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titolo

From Asti to the Langa Astigiana

From Asti, follow the directions for Canelli to arrive in the Langa: arriving here, the capital of Asti Spumante - the famous sparkling wine, continue on to Cassinasco. Travelling along the hair-pin bends that climb towards the small municipality you will see the first of the hazel tree plantations that alternate with the vineyards of the Moscato wines.
There is not much remaining of the original village of Cassinasco: at the edge of the parish are the sole remains of the castle, destroyed by the French army in 1615. The medieval stone tower today still carries the evidence of the attacks by the soldiers - the gashes that run through it.
The internal baroque characters are preserved in the nearby church of Sant' Ilario. In Regione Caffi (from the Arabic "kafir" meaning unbeliever, coming from the time of the Saracen raids) the Sanctuary of Nostra Signora dei Caffi was erected at the beginning of the 20th century to a design by the architect Gualandi.
From Cassinasco descending into the Bormida Valley arrive at Bubbio: probably of Roman origin, the land rises on a rocky spur over the river Bormida and retains the medieval urban structure with the attractive houses aligned along the 14th century Via Maestra delimited by the parish church and by the castle.
The parish church of the Assunta (1750-1779) was designed by the architect Giacomo Carretto, a student of Juvarra, with an animated facade in visible brick and a majestic interior laid out to a central plan. Opposite is the oratory of the Disciplinati. Also not to be missed is the equipped walk under the wall and along the river giving glimpses along the narrow streets and, a break at the pastry shops for a sample of hazelnut macaroons.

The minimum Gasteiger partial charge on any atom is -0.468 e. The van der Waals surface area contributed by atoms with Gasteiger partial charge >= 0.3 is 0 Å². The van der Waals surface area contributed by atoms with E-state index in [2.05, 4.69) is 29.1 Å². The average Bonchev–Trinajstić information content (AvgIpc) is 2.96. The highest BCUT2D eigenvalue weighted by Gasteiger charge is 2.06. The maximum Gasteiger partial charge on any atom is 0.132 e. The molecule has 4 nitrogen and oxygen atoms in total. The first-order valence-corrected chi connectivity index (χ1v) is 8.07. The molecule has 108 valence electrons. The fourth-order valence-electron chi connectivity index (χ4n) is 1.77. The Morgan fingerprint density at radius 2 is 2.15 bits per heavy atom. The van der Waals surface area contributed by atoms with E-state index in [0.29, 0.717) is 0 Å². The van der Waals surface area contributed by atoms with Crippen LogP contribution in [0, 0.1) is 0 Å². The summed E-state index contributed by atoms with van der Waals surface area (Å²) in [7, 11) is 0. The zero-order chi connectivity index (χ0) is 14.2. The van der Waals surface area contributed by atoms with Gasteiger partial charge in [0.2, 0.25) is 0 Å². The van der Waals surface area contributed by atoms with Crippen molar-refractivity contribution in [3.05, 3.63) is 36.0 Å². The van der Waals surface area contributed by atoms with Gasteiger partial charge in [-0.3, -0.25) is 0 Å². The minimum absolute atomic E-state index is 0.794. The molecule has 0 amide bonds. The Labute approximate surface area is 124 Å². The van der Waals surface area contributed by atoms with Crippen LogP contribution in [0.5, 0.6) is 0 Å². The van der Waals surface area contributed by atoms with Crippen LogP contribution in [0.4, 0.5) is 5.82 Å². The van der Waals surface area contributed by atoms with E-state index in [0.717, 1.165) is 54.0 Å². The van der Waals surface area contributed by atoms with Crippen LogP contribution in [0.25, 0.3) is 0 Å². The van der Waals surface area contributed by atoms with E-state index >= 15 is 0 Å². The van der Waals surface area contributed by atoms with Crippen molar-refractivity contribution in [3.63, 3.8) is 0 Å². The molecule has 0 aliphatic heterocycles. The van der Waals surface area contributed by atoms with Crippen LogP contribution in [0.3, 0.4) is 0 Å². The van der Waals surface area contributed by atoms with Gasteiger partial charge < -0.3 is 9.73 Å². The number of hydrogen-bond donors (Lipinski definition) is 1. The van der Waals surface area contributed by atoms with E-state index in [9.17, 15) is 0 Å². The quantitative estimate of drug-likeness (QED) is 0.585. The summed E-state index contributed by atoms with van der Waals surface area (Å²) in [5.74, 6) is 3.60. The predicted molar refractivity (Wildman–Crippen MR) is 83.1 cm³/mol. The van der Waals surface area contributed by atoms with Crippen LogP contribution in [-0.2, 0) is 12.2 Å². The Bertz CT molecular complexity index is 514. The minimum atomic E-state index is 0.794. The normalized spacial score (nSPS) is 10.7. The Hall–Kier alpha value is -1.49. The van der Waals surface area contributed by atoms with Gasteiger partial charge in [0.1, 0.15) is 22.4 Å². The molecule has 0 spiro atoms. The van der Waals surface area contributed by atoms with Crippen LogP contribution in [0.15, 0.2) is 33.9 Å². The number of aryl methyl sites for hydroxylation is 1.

The Swiss sculptor, Quirin Mayer, like many other foreigners enchanted by the landscapes of the Langa, has established himself here and in region Sant' Ippolito, his sculpture park has recently been opened. It is advisable to climb the hill of San Grato: from the churchyard of the small church of the same name, originally an octagonal building in eclectic style, the view is breathtaking.
From the region Quartino the road for Loazzolo climbs among almost Mediterranean vegetation between clusters of rosemary and small vineyards contained by dry-stone walls. The small municipality of Loazzolo, whose name is derived from Lupatiolum, land of wolves, is today linked to the Passito of muscatel, the Loazzolo, the smallest D.O.C in Italy that is born from the late vintage of old exposed south facing vineyards of the muscatel grape, whose bunches become sun dried. After a break on the panoramic terrace the visit can include the square with the parish church of the Sant' Antonio Abate, and the church of the Disciplinati or a walk to discover the remains of the castle on the hill of Sant' Andrea.